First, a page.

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Bush Campaigns for Changes to Social Security

President Bush is hoping to rally public support for his plan to change the U.S. pension program. Opposition Democrats say the president's plan would cut benefits for older Americans.

Following up on Wednesday's State of the Union address, President Bush is hitting the road to push for changes in the pension fund known as Social Security.

With two days of campaign-style stops in the states of North Dakota, Montana, Nebraska, Arkansas, and Florida, President Bush is looking to build on the momentum that White House officials hope he began in the State of the Union.

"I am going to spend the next couple of days going around the country explaining to people as clearly as I can the problem," said President Bush. "Because I expect people in Congress, when they see a problem, to then come up with solutions. So, last night I said all options are on the table except for running-up payroll taxes."

President Bush says the system is in crisis with Social Security expected to pay out more than it takes in by the year 2018.

But getting legislators to act on a problem which is at least 14-years away is difficult for any president, especially one facing some opposition on the issue from those in his own party.

So Mr. Bush used his State of the Union to outline some of the details of his plan, while still leaving room for political compromise with Congress.

At the heart of the president's plan is introducing private accounts for younger workers. Mr. Bush wants to allow those workers to invest some of their Social Security taxes in financial markets to earn higher rates of return than are currently being delivered in the federal program.

That is because there are fewer and fewer workers paying into the program to support more and more retirees, in part, because people are living longer and the large number of people born immediately after the Second World War are now approaching retirement.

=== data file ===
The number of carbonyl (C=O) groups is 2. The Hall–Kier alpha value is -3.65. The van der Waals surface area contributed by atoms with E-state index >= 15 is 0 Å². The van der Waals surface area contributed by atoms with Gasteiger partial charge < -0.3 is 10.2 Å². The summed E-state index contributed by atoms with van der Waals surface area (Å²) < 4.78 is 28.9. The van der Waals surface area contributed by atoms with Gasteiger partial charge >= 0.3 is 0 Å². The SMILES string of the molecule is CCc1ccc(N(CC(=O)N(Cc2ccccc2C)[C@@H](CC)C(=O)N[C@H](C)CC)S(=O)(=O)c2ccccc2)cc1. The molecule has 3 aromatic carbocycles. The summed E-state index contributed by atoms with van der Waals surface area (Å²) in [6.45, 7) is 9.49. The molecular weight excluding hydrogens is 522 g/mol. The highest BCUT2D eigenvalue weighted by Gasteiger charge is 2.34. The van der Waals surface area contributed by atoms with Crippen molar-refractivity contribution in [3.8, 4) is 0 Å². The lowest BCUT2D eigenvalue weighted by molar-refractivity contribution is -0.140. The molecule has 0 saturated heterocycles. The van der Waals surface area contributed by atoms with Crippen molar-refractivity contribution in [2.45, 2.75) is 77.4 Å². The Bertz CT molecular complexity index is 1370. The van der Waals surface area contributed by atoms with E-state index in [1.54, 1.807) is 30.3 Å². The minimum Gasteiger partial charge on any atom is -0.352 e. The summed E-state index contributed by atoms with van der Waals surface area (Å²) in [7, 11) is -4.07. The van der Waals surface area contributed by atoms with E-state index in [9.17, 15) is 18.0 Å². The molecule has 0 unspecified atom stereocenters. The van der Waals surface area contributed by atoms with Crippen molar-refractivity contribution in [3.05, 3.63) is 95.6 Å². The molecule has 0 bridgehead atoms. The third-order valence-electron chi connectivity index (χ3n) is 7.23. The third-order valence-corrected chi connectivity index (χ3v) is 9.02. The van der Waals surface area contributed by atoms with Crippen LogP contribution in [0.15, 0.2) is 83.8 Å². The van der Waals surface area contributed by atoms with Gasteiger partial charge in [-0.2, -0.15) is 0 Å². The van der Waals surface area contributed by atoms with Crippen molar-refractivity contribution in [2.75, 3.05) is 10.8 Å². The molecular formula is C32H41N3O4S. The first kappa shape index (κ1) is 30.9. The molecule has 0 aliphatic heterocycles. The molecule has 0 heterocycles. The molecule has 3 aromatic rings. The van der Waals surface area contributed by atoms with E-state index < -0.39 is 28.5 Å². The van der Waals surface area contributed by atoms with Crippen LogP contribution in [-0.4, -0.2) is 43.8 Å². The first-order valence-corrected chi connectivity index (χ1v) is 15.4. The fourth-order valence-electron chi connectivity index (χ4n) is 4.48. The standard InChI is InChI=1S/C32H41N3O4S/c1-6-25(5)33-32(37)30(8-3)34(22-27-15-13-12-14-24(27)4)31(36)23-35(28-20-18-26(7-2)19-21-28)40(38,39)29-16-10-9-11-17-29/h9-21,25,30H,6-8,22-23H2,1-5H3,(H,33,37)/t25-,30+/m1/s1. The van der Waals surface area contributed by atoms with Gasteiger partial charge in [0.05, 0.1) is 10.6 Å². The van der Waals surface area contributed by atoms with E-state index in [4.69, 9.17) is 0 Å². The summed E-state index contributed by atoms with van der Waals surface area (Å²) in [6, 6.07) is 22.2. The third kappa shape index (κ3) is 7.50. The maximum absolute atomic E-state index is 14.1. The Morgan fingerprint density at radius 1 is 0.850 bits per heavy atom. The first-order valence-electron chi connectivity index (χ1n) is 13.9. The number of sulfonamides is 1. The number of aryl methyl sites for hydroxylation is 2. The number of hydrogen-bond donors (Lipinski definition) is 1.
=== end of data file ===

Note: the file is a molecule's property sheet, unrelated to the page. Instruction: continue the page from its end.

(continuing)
Mr. Bush told supporters in Fargo, North Dakota that it is time to fix the problem now before he says the system reaches bankruptcy in 2042.

"What does that mean? It means you either have to run up taxes, cut benefits, cut programs or borrow money," he said. "That is what it means. In big ways. And so I went to Congress last night and said, 'I see a problem.' Some of them don't see the problem, evidently."

Democrats say the president wants to privatize Social Security which they say would threaten benefits for older Americans and risk the retirements of younger workers who could lose money in the uncertainties of financial markets.

Mr. Bush says those at or near retirement have nothing to fear from his program because for them, nothing will change.

His voluntary private investment accounts are limited to workers who were born after 1950. Starting in 2009, they would be able to move up to four percent of their taxable income into individual investment accounts which would be restricted to a financially conservative mix of stock, bond, and mutual funds.

The federal government would continue to administer those funds and pay out any profits above inflation-adjusted gains of three percent, which is what that money would have earned if it had been invested in traditional Treasury bonds.